Chorea Minor Associated with Anti-Neurochondrin Autoantibodies
11 July 2017
16 July 2017
29 September 2017 (eFirst)
Chorea minor is characterized by irregular, rapid, and chaotic movements, primarily affecting the hands, feet, and face. Autoimmune chorea minor, the most common form of acquired childhood chorea, is frequently triggered by antineuronal antibodies emerging after A β-hemolytic streptococcal infections,  but other immunological abnormalities have also been reported. Recently, antibodies against neurochondrin, an intracellular neuronal target antigen also expressed in striatum, were newly discovered and detected in three adults with cerebellar degeneration. We report a 6-year-old girl who presented with choreatiform movements predominantly of the right arm and face ([Video 1], part I). Diagnostic workup revealed distinctly positive anti-neurochondrin antibodies in the patient's serum ([Fig. 1A], [B]). Intravenous immunoglobulin (IVIG) treatment substantially improved the patient's clinical symptoms ([Video 1], part II), and anti-neurochondrin antibody titers became negative. After 12 weeks of cessation of IVIG treatment clinical symptoms and the autoantibodies reappeared ([Video 1], part III). IVIG treatment was restarted, and the girl's chorea improved again, while anti-neurochondrin autoantibodies ceased to exist ([Video 1], part IV). These observations suggest that anti-neurochondrin autoantibody determination may be meaningful in children with chorea minor.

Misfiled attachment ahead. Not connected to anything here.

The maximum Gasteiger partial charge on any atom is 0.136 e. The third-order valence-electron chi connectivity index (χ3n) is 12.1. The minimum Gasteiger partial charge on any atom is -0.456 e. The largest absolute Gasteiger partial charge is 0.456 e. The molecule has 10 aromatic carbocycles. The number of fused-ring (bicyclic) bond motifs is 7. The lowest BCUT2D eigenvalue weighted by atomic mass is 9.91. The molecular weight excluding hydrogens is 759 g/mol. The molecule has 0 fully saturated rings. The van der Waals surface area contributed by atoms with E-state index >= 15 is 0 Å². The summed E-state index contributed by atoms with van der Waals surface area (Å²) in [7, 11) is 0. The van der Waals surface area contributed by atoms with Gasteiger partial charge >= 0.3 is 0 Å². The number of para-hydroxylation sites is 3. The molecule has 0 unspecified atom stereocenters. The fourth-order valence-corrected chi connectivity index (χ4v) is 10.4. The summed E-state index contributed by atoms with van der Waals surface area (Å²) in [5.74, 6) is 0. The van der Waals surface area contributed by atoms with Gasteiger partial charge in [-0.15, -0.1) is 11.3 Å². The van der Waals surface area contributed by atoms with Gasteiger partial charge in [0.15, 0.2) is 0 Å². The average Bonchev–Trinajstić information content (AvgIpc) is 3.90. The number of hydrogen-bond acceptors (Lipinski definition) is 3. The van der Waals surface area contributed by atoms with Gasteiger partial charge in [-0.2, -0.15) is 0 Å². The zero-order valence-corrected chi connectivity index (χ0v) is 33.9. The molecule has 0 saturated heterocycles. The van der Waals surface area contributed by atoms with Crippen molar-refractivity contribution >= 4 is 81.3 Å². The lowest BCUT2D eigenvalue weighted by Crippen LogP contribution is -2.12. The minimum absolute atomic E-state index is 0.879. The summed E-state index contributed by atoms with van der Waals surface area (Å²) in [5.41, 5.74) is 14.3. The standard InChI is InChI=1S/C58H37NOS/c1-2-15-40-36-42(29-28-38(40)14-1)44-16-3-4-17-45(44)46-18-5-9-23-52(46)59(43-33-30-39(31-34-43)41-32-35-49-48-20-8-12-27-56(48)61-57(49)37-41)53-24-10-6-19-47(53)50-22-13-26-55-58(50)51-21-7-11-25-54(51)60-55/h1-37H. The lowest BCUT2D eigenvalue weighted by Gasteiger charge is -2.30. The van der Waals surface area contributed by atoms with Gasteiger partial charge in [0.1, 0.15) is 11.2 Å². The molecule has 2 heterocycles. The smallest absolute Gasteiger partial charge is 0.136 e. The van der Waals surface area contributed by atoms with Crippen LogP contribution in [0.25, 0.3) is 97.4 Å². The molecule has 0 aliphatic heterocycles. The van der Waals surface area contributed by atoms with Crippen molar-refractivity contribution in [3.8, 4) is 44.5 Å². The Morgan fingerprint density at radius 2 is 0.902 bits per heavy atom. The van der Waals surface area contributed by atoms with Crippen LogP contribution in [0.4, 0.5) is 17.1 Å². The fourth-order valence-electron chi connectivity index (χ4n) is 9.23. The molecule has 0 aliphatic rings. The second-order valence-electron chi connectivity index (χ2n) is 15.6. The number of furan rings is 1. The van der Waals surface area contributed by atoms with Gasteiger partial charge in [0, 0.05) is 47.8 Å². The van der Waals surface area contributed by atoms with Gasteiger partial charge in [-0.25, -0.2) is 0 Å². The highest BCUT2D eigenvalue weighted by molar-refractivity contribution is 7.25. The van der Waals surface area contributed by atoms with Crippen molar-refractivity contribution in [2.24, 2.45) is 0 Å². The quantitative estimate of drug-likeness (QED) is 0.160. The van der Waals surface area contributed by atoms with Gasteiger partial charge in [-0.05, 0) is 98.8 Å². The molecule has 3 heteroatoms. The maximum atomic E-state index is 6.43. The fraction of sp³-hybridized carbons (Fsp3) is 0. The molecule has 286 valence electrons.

Video 1 Part I: A 6-year-old girl with involuntary, jerky movements predominantly of the right arm, fidgetiness, and facial grimacing. Part II: Distinct reduction of symptoms during intravenous immunoglobulin (IVIG) treatment. Part III: Symptom relapse after cessation of IVIG therapy. Part IV: Improvement of clinical symptoms after restarting IVIG therapy. Online content including video sequences viewable at: www.thieme-connect.com/ejournals/html/doi/10.1055/s-0037-1606371.
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